A Mother's Advice Made All the Difference

Sister Nancy Wellmeier, SNDdeN at Su Casa Hispanic Center

Nancy Wellmeier’s eyes light up when she recounts how her mother loved to provide mind-expanding opportunities to encourage Nancy and her siblings to be curious and explore while they were growing up in Dayton, Ohio. As Nancy entered Julienne High School, her mother advised her to study a “living language” rather than Latin, which she referred to as a “dead one.” Little did Nancy know the profound impact this decision would have on her life. She and her classmates did very well in Spanish and loved their teacher, who encouraged them to pursue a fourth year of study. However, Nancy and her friends had to convince the principal to include a fourth-year course in the curriculum. A Spanish major in college, she “fell in love with the culture” and wanted to experience it. As a high school teacher of modern languages, she was able to spend summers volunteering in Mexico.

In July, Nancy spent two weeks in Phoenix at the Welcome Center with Meg Walsh and Liane Delsuc SND East-West. Up to 200 immigrants, including adults with children, now arrive daily, marking a significant increase from October 2022 when Nancy previously volunteered at the center. More individuals are coming from Ecuador as well as from Mauritania and Senegal in West Africa, seeking refuge from slavery and religious persecution. Fluent in Spanish and French, Nancy loves welcoming the guests, explaining the services provided, directing them to meals, showers, and the clothing room, checking on their travel arrangements, and answering questions.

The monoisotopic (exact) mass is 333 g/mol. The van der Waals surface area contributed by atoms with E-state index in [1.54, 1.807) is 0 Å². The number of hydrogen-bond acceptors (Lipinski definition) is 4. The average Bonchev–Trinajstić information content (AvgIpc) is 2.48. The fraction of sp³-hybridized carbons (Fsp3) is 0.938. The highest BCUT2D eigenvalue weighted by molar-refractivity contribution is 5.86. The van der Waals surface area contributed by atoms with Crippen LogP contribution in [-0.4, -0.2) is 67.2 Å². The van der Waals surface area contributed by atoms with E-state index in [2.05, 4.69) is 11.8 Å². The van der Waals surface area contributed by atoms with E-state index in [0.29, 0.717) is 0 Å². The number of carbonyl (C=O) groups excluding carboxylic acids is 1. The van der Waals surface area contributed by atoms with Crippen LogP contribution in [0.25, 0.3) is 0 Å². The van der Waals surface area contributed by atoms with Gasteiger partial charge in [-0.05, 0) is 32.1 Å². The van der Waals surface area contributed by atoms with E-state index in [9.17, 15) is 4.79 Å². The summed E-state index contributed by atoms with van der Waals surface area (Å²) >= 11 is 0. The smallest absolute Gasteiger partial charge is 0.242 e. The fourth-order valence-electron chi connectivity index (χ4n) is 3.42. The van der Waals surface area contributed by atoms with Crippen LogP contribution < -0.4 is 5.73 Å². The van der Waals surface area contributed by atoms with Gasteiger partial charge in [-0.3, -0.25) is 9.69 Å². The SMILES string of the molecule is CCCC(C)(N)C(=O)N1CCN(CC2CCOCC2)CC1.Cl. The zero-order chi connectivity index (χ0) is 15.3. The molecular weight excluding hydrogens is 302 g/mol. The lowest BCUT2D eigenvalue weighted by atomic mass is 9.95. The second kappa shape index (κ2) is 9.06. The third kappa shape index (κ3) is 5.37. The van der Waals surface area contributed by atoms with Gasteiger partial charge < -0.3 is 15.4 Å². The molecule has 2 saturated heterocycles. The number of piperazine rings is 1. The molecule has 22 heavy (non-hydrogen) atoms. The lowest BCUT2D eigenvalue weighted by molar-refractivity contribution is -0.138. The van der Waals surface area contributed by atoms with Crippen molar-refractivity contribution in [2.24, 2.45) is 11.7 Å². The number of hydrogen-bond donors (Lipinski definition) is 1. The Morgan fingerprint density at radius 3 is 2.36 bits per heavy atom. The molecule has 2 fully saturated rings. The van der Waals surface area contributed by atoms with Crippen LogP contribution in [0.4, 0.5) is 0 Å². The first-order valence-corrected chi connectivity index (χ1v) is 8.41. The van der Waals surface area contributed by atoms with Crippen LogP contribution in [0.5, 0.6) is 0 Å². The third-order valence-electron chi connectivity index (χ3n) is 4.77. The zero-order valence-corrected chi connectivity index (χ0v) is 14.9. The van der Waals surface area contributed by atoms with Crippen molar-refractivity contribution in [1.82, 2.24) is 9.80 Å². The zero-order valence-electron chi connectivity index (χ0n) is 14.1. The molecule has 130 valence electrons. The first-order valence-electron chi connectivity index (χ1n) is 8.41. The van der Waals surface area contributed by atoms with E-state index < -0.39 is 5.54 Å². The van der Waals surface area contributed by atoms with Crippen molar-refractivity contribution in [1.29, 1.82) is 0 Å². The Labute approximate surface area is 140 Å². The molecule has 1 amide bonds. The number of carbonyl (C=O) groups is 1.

On September 6, Nancy began volunteering two days a week at Su Casa, the Catholic Charities social services center for Spanish-speaking and other immigrants in Cincinnati. After quick training, she serves at the reception window in the waiting room. Nancy says, “I enjoy meeting the clients, especially if I can greet and converse a bit in their language, Spanish, French, Swahili, Q’anjob’al Maya, or sign language. Often, due to my international experience, I have been to their country. This past week, a couple with a small child came in. They had arrived in the city that very day from the overcrowded refugee situation in New York with nowhere to stay, no food and no clear path forward. As staff made calls to all the shelters in the city without success, a couple who were there for notary services offered to take this Venezuelan family to their home. I felt I was witnessing a miracle. God is good!”

What a blessing to be multi-lingual and able to help people learn what they need to survive!

Written by Sister Rita Sturwold, SNDdeN